Looking to purchase a condo or home in a community association or HOA?
Below are a four terms buyers need to be aware of related to association budgets, funding, and expenses.
Association residents pay fees or dues to cover collective maintenance expenses such as landscaping, exercise room upkeep, parking lot lighting, and snow removal.
Assessments are typically collected on a monthly or annual basis and can change based on the needs of the community.
A reserve fund is a savings account for large scale community association repair, restoration, or replacement concerns. Reserve funds can be used for emergencies such as unforeseen common area structural problems or clubhouse roof leaks.
Reserves can also be utilized for long-term capital improvement projects including replacing community sidewalks, installing new fencing, and façade repairs.
States have different legal requirements for reserve funds. For example, the Illinois Condominium Property Act requires any budgets adopted by an association board to provide for reasonable reserves for capital expenditures and deferred maintenance for repair or replacement of the common elements.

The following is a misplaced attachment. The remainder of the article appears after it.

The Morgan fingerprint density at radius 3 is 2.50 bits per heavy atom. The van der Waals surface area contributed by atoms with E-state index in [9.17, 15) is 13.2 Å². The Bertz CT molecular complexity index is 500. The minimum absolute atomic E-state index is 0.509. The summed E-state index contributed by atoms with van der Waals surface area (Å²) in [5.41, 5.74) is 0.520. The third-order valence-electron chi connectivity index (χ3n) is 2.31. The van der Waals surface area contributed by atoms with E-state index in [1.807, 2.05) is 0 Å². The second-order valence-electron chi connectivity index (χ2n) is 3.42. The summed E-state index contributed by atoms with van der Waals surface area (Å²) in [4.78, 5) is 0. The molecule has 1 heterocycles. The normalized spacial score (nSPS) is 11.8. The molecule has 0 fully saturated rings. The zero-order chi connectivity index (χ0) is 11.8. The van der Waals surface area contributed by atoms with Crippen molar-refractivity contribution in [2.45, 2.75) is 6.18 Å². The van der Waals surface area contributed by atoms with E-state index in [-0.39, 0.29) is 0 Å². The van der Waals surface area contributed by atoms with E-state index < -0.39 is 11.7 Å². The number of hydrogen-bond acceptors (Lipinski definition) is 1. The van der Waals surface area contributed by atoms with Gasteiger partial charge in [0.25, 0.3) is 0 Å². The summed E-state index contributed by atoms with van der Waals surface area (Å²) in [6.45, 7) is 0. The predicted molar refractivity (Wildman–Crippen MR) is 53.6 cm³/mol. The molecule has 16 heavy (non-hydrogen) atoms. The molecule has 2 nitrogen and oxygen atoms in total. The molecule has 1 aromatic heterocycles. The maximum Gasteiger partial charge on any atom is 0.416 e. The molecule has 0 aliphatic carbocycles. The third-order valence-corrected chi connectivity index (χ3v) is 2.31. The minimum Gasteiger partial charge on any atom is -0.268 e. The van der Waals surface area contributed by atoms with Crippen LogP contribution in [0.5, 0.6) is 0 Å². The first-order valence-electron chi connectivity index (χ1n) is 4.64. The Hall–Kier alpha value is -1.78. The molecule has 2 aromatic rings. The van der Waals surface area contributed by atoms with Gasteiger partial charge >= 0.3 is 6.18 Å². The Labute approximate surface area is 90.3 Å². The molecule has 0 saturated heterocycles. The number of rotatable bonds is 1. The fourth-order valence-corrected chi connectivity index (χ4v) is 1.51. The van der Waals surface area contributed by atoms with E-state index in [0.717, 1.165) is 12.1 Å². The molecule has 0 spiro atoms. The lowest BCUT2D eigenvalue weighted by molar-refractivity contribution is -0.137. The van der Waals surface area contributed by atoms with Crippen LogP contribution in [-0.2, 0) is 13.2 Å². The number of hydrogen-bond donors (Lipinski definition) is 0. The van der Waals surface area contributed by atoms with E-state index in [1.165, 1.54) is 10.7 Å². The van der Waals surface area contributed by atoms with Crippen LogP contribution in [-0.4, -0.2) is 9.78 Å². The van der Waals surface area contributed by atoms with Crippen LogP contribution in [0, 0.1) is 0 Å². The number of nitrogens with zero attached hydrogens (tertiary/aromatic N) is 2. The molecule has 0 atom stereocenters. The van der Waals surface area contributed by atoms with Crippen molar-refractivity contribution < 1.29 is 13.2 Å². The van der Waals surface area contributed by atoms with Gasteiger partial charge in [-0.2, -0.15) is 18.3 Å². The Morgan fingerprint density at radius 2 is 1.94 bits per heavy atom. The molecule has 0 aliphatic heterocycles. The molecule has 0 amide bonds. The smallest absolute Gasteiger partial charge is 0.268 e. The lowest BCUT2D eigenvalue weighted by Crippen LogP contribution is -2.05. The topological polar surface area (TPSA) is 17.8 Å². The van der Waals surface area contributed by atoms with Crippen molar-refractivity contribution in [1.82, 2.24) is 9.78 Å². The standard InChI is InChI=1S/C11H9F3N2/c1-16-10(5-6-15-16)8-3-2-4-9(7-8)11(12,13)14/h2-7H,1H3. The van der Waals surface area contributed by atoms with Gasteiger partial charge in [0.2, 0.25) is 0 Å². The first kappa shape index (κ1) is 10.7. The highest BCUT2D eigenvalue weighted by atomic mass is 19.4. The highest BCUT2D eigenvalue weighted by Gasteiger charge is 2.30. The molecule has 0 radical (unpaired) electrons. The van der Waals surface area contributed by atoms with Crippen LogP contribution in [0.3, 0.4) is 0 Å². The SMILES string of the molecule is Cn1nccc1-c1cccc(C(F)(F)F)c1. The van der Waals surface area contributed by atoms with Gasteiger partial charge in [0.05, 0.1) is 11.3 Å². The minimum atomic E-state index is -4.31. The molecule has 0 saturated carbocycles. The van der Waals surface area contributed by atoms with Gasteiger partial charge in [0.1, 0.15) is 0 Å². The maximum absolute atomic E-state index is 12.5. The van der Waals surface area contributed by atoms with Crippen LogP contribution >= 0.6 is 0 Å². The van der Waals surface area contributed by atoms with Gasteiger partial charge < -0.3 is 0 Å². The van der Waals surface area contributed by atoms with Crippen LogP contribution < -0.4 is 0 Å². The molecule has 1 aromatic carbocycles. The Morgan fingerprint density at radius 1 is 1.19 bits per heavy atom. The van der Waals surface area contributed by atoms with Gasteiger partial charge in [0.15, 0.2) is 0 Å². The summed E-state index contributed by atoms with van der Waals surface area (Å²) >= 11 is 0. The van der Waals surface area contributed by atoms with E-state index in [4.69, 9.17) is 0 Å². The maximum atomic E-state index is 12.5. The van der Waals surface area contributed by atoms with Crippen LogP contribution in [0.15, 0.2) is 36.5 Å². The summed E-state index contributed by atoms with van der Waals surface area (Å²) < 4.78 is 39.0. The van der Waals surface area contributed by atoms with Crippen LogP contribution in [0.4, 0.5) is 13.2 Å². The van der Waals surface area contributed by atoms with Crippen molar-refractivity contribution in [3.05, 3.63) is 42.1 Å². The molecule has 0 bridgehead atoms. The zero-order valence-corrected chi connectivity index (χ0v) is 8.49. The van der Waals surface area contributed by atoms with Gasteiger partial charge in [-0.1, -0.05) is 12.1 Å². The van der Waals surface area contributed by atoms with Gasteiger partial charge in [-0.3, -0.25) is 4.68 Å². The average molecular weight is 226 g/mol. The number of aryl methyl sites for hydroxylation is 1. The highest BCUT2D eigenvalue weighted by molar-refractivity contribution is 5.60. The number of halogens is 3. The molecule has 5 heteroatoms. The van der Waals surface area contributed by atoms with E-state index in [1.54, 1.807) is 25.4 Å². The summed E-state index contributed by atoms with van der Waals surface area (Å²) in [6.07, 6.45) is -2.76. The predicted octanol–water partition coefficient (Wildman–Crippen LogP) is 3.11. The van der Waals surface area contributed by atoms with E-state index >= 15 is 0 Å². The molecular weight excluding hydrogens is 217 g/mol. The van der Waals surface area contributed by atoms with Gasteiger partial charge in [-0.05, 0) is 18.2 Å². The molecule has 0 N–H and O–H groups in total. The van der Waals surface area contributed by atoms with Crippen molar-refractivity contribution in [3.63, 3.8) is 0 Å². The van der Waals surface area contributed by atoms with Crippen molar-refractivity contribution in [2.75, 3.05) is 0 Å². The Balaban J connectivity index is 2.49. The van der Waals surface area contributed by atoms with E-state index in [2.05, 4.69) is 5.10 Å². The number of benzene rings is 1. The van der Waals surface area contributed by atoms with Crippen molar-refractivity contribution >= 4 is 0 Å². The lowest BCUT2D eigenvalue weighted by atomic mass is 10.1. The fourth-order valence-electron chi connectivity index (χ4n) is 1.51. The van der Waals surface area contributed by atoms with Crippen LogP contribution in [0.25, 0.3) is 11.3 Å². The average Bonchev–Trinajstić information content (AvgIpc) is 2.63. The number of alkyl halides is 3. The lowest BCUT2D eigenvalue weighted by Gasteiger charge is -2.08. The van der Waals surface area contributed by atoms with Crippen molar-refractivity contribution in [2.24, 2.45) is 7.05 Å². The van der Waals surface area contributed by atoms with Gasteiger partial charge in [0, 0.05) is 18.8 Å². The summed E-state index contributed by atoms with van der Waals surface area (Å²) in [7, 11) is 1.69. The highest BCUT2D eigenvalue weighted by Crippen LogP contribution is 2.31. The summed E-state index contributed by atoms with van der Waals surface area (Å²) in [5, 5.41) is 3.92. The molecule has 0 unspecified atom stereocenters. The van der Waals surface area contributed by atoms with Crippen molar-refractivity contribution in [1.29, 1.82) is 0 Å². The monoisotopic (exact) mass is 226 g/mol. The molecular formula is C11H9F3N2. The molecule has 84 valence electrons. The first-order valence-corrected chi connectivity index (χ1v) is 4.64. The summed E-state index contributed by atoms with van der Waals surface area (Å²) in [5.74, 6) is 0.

Reserve amounts can vary due to factors including the size of the community and the common element property components.
3. Special Assessments
Special assessments are monies, in addition to the regular monthly assessment, collected by a condominium, townhome, or homeowner’s association from its members.
Special assessments are utilized to pay for expenditures not included in the association’s annual budget.
An association’s use of funds collected through a special assessment is generally restricted to the specific project for which the special assessment was approved as well as any ancillary costs (ex. engineering fees, building permits, construction bonds).
When an association levies a special assessment, payments can occur in a single lump-sum or in multiple installments (ex. monthly installments payable over the course of several years).
Associations may find themselves in the position of having to pay for necessary (or even emergency) maintenance, repair, or replacement of common elements that go beyond the annual budget or available reserves.
One viable option may be for the association to utilize a loan that will effectively fund and complete the necessary projects.
Unlike personal loans (where an individual is liable) or commercial loans (secured by a mortgage on real estate), association loans are typically secured by a pledge of association assets (e.g., right to receive future income, bank accounts). Banks also grant associations loans in exchange for a lien on assessments.
Our attorneys can walk you through the real estate closing process, pay attention to the details, and protect your interests during this important transaction.